Home Value x 80% – Mortgage Balance = HELOC available
To reiterate, this amount must be no more than 65% of the value of your home.
For more information, the Financial Consumer Agency of Canada has a very detailed guide to getting a HELOC. You’ll also likely be able to find information on your lender’s website.
What is home equity?
It sounds like it could be complicated, but it’s actually quite simple. Home equity is your property’s value, minus the balance remaining on your mortgage.
For example, let’s say your home is worth $600,000, but you owe $200,000 on your mortgage. Your equity is $400,000.
Personal Line of Credit (PLOC) or Loans
Each bank will have a variety of loan or line of credit options, but you’re going to want an unsecured one in this case. Unsecured means that it isn’t guaranteed by an asset, like your home. For example, a HELOC is secured, but a credit card isn’t. The interest rate will, as a result, be higher, so it isn’t necessarily the best option for a project that’s planned.
A loan or line of credit is fairly quick to access, so if you need emergency repairs or renovations, it might be your best bet. Just make sure you’ll be able to stick to a repayment schedule.
Outside of your bank, loans from family are not always the best idea. In an absolute emergency, this is a route you can take, but it could end up causing problems for the lender in the future (eg. if the lenders are still funding their retirement). It’s also a situation where familial tensions could arise.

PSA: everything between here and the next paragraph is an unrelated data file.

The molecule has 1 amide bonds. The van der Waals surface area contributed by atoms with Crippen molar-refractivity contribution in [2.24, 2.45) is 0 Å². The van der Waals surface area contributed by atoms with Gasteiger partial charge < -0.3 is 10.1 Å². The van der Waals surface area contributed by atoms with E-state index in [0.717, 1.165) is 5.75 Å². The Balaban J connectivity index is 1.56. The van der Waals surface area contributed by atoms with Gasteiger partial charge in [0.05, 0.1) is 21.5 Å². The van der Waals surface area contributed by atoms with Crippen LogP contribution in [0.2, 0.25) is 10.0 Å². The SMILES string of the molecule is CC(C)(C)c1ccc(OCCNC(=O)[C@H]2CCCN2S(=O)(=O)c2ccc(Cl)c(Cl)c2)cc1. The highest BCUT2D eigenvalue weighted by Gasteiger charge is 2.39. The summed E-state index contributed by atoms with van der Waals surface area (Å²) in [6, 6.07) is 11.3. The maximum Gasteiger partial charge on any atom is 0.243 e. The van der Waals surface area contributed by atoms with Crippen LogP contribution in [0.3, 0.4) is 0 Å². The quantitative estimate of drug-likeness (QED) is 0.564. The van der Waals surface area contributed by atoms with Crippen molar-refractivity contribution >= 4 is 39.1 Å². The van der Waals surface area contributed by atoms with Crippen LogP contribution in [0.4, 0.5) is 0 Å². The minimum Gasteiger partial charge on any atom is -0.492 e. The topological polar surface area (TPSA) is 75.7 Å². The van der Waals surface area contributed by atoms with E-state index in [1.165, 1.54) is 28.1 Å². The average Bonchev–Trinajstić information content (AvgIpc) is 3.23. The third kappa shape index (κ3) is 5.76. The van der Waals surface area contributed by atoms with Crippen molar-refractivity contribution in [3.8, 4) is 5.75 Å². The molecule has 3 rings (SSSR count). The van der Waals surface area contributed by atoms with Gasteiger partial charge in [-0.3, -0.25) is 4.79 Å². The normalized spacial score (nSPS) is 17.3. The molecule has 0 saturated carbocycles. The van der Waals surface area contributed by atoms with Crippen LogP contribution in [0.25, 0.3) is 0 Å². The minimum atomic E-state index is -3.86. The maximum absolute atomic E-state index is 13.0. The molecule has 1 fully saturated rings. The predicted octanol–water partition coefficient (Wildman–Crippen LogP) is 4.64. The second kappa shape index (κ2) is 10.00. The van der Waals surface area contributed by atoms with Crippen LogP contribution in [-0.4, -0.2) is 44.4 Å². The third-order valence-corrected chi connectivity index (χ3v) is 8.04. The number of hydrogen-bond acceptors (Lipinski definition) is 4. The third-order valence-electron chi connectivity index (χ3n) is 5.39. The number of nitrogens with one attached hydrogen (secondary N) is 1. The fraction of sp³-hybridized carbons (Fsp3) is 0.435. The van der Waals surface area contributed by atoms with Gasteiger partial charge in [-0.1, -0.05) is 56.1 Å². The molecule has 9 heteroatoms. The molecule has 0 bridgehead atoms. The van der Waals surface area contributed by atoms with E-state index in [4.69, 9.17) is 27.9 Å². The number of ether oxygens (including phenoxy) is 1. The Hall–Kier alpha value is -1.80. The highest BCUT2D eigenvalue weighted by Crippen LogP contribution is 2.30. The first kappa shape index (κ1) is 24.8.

5 ways to save money on your home renovation
- Look for grants or rebates — often available for home retrofitting/upgrades for energy efficiency. One of these is the new Canada Greener Homes Grant. Launched in May 2021, this program is making 700,000 grants of up to $5,000 available to Canadians making these updates. Don’t forget about the aforementioned tax credits, too!
- The DIY Factor: Even if you hire a contractor, there might be parts of the project you can take on yourself. Just ask! It might even just be preparing the space for the crew or simple tasks like scraping or painting. Work together to come up with something that works for both of you.
- On the same lines, when looking for a contractor to hire, make sure you (carefully) look at reviews. Check Google reviews, HomeStars, Facebook reviews, and even comments customers leave on social media posts. Consequently, hiring someone who doesn’t have the necessary skills will only end up costing you more.
- Take your time! We said it before, but it’s important to reiterate. CIBC has a great home renovation checklist to help make sure you don’t miss any steps. Planning, researching, saving money, and tackling a project list one thing at a time will all go a long way in keeping costs reasonable — and minimizing headaches!
- If you’re replacing still-useable/safe fixtures, appliances, or materials, try selling them. Even the scrap material might find a home with someone else. Note: some contractors won’t work with salvaged materials or ones you supply yourself. If you’re taking on the work yourself, don’t be afraid to shop at places like Habitat for Humanity’s ReStore or through re-sell websites. Above all, keep safety at the top of mind!